America's first intelligence czar

Bush Thursday named Negroponte as the overall director of intelligence.

By , Staff writers of The Christian Science Monitor , Staff writers of The Christian Science Monitor

As US ambassador to Iraq, John Negroponte already has a tough job. But now he's in line for something that in its own way might be tougher: service as the first US director of national intelligence.

Iraq is dangerous, of course, and its politics intense.

In Washington, however, Ambassador Negroponte may find that the DNI post comes with unprecedented responsibility, and less power than advertised.

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If confirmed by the Senate, Negroponte will be expected to set overall budgets for a constellation of US intelligence agencies, many of which might fight major changes he wishes to make.

By law, he'll be the president's chief adviser on intelligence matters - but he'll have no direct control over actual intelligence operations.

What's more, on his very own issues he'll have lots of competition for the president's ear.

"Negroponte is going to have to fend for himself out there, with the ambiguities in the law, and hope he can make it work on the basis of goodwill," says Stansfield Turner, former director of central intelligence.

President Bush announced his pick of Negroponte for the DNI slot at a snap Thursday press conference. It came at a time when the administration was coming under increasing criticism for slowness in trying to fill the job.

On Wednesday, for instance, Sen. John D. Rockefeller IV (D) of West Virginia, the ranking minority member of the Senate Intelligence Committee, complained publicly of "foot-dragging," and called the delay in naming a DNI "simply unacceptable."

In announcing his choice, President Bush said that Negroponte understands the intelligence needs of US policymakers, plus the need to make intelligence agencies work together.

"If we're going to stop the terrorists before they strike, we must ensure that our intelligence agencies work as a single, unified enterprise," said President Bush.

With Negroponte, Bush has a veteran security official whose wide-ranging background may make him an obvious fit for the post.

But Negroponte's confirmation may not be a slam dunk. As ambassador to Honduras from 1981-85, he played a prominent role in aiding the contra rebels in their war with the left-wing Sandinista government in neighboring Nicaragua.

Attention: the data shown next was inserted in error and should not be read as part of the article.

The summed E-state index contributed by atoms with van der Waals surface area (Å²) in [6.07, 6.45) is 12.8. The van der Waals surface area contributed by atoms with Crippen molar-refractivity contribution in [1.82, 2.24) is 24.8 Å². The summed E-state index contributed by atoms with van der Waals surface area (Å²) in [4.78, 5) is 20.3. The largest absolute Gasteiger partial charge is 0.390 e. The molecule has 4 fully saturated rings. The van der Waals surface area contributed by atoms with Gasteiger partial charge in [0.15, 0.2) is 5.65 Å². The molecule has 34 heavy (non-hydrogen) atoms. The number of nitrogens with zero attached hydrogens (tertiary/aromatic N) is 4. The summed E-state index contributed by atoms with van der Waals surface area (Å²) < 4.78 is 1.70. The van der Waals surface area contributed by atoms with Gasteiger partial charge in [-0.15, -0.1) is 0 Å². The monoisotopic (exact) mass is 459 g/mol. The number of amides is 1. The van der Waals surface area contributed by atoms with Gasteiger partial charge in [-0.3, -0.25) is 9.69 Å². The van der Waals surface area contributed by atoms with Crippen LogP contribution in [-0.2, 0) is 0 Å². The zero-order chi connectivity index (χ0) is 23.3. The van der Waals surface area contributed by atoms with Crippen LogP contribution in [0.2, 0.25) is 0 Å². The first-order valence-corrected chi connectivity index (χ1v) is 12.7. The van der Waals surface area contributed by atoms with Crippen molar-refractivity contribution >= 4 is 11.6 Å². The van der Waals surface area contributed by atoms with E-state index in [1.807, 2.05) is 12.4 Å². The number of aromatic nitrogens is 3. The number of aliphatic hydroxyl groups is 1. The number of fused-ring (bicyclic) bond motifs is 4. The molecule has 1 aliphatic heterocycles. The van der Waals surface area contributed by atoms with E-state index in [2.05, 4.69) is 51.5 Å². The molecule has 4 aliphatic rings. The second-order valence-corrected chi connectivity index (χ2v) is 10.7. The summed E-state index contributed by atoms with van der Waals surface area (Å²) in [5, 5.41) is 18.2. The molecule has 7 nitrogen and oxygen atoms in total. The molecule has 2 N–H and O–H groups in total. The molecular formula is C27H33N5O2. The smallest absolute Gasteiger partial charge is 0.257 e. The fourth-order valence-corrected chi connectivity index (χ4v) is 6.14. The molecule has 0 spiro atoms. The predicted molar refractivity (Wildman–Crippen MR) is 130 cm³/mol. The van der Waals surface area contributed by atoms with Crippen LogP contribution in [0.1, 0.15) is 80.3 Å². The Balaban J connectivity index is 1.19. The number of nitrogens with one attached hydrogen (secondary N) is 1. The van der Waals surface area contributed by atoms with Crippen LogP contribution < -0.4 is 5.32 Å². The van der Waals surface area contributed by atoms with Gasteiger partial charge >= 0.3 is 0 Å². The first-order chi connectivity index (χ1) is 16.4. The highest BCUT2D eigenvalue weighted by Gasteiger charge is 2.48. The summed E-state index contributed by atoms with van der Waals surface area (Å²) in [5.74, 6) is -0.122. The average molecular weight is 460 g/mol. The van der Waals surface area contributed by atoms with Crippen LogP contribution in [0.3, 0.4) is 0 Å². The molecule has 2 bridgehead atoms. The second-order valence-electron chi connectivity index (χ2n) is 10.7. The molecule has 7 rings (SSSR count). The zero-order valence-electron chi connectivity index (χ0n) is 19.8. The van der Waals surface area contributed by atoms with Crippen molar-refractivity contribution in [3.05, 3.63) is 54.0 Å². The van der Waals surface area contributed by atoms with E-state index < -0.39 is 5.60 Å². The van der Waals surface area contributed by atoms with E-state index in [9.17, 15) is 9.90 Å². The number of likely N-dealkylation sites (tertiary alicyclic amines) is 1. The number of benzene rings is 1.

In past some human rights groups have alleged that Negroponte knew about and did not disapprove of the activities of Honduran death squads funded and partly trained by the CIA. Negroponte has testified that he did not believe death squads were operating in Honduras.

He was personally never held responsible for any actions of the death squads, but some officials within the CIA were, and in the early 1990s the US government forced the CIA to change its methods for recruiting and maintaining foreign agents after the abuses became public.

"There are both pluses and minuses here [concerning Negroponte]," says former DCI Stansfield Turner. "I wish we could have found someone less controversial to get this off to a smooth start."

Born in London, the son of a Greek shipping magnate, John Negroponte graduated from Yale. From 1960 to 1987 he was a member of the US Foreign Service, and has worked in posts in Asia, Europe, and Latin America.

Picked by Bush as US ambassador to the UN, he was confirmed by the Senate on Sept. 18, 2001, following a half-year delay due to the controversy over his Honduran activities.

He was sworn in as US Ambassador to Iraq on June 29, 2004.

In Iraq, Negroponte has overseen the buildup of the largest US embassy staff in the world, and Iraq's baby steps toward democracy, including the recent elections.

But he has also seen firsthand the growth and tenacity of the Iraqi insurgency, and the terrorist activities of foreign fighters come to wage jihad against American troops.

In Congressional testimony on Wednesday, both Secretary of Defense Donald Rumsfeld and CIA Director Porter Goss said that Iraq-hardened jihad cells may move to other countries and remain a threat to the US once Iraq stabilizes.

From Mr. Rumsfeld's and Mr. Goss's comments "it would follow that a person who knew a great deal about these groups and had operated in Iraq, even for a short time, as ambassador could be an interesting candidate to oversee intelligence operations in this country," says Robert Pfaltzgraff, an expert on international security at Tufts University's Fletcher School.

Some of the important architects of the law which established the director of national intelligence position said that Negroponte seems just the sort of person they had in mind when drawing up the job's responsibilities.

"Lee Hamilton and I are both very pleased with this appointment, and very supportive," says former GOP New Jersey Gov. Tom Kean. Governor Kean, with ex-Rep. Hamilton, a Democrat from Indiana, were co-chairman of the 9/11 commission.

On Thursday, President Bush also tapped Lt. Gen. Mike Hayden, director of the National Security Agency, to be deputy director of national intelligence.

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